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Re: The Value of Vicksburg

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  • wh_keene
    ... wrote: ....Hence arose two unanticipated results of the Conf closing of the river... Prior to the war, railroads were growing in
    Message 1 of 45 , Jul 1, 2002
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      --- In civilwarwest@y..., "M. E. Heatherington"
      <meheatherington@h...> wrote:
      "....Hence arose two unanticipated results of the Conf closing of the
      river..."


      Prior to the war, railroads were growing in the west and the
      transcontinental railroad was a major political issue in the 1850s.

      However, the river was still dominant and cities along the river like
      St. Louis had the edge. But then the war came and BOOOM... there was
      Chicago.

      Because of the Great Lakes and the railway, Chicago was more almost
      directly linked to New York City. Once the river was blocked and New
      Orleans damaged by war, the orientation of the upper midwest shifted
      toward the Lakes, the railways and Chicago. Goods from Iowa,
      Nebraska, etc. that used to go to St Louis for shipment now went to
      Chicago.

      Chicago became one of the fastest growing cities in history!
      In 1850 Chicago had than 30,000 people (St Louis 75,000+)
      In 1860 Chicago had 100,000 people (St Louis about 160,000)
      In 1870 Chicago had 300,000 (St Louis the same)
      In 1880 Chicago had 500,000 (St Louis only 350,000)
      In 1890 Chicago had 1,100,000 (St Louis only 450,000!)



      :
      > (1) the rise of railroads, east and west, in the mercantile life of
      the
      > country, e.g., the Union Pacific, made transcontinental at
      Promontory Point,
      > Utah, in 1867, having started from San Francisco in 1863 and Omaha
      in 1862
      > (a project headed, incidentally, by Grenville Dodge); and (2)
      mercantile
      > traffic on the river after its reopening in 1863 dropped something
      like 67%.
      > After the war, the flatboats and Mark Twain-type stern-wheelers
      were, sad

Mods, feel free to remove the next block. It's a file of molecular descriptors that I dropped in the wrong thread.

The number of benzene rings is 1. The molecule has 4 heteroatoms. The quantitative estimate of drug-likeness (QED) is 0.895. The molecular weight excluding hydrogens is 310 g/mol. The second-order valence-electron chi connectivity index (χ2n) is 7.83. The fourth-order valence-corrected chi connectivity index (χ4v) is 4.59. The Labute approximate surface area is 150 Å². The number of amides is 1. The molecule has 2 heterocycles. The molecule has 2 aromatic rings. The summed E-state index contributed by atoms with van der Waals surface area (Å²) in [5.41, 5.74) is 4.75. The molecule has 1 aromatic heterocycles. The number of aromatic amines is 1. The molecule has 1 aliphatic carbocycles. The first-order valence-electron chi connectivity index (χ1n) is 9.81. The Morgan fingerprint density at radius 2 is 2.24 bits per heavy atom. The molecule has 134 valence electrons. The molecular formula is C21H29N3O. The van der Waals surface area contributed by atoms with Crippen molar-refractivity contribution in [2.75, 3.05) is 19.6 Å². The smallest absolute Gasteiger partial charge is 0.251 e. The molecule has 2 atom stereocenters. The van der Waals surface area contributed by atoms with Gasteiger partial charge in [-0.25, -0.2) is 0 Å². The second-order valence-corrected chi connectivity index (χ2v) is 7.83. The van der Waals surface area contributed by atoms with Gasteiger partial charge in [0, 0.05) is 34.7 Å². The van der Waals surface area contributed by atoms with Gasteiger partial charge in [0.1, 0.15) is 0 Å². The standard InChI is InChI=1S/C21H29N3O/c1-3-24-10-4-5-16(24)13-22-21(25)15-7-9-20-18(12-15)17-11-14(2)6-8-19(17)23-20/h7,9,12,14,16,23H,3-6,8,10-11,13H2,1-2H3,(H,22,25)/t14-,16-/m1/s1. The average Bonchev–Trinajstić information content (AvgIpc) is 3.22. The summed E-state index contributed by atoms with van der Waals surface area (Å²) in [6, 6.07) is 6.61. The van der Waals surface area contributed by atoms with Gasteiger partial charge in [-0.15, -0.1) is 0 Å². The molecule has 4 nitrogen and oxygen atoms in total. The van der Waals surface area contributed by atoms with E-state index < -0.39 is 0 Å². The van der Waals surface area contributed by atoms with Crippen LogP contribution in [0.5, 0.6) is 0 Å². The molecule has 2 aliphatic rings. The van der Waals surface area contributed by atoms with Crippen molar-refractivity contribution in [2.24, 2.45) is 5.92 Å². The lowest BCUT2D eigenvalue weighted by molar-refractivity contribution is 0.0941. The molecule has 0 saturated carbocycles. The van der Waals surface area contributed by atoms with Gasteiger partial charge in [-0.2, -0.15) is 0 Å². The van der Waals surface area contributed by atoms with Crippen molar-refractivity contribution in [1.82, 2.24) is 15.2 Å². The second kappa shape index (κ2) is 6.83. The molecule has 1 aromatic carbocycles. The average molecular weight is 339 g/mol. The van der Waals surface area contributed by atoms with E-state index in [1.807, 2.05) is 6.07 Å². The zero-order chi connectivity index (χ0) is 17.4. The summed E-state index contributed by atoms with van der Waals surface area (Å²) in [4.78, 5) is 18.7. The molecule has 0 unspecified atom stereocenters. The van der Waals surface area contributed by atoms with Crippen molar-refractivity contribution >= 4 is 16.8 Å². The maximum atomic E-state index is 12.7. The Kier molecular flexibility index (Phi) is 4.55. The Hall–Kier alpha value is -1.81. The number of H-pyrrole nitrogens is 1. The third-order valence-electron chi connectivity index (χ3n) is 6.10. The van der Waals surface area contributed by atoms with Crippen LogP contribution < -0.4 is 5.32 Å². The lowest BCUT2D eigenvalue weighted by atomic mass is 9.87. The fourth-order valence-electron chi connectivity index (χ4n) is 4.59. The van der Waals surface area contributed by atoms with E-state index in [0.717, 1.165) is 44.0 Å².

> to say, history.
      > As a side effect, the country got a whole new class of robber
      barons --
      > railroad men like Stanford, Hopkins, Huntington, and Gould -- to
      replace the
      > fur/whiskey/slaves/whales-based r.b's of the earlier and mid-
      century.
      >
      > _________________________________________________________________
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    • Aurelie1999@aol.com
      In a message dated 7/16/02 7:39:01 PM Central Daylight Time, dmsmith001@yahoo.com writes:
      Message 45 of 45 , Jul 16, 2002
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        In a message dated 7/16/02 7:39:01 PM Central Daylight Time,
        dmsmith001@... writes:

        << I agree. Sometimes it's the back of the scene contributions from
        willing men like Hurlbut that make all the difference in a campaign.
        To the best of my knowledge, Hurlbut didn't squawk a bit when Grant
        called on him for reinforcements.
        >>

        Seems to me the only time Grant and Hurlbut disagreed was in how Dodge was
        handling payment to his operatives. IIRC the situation was handled quickly
        and with no obviously hard feelings. Working in tandem was the optimum
        situation, but too often egos or personal agendas muddied the water to the
        detriment of the objective. Grant's talent was to somehow arrange it so that
        his subordinates were his men.

        Connie
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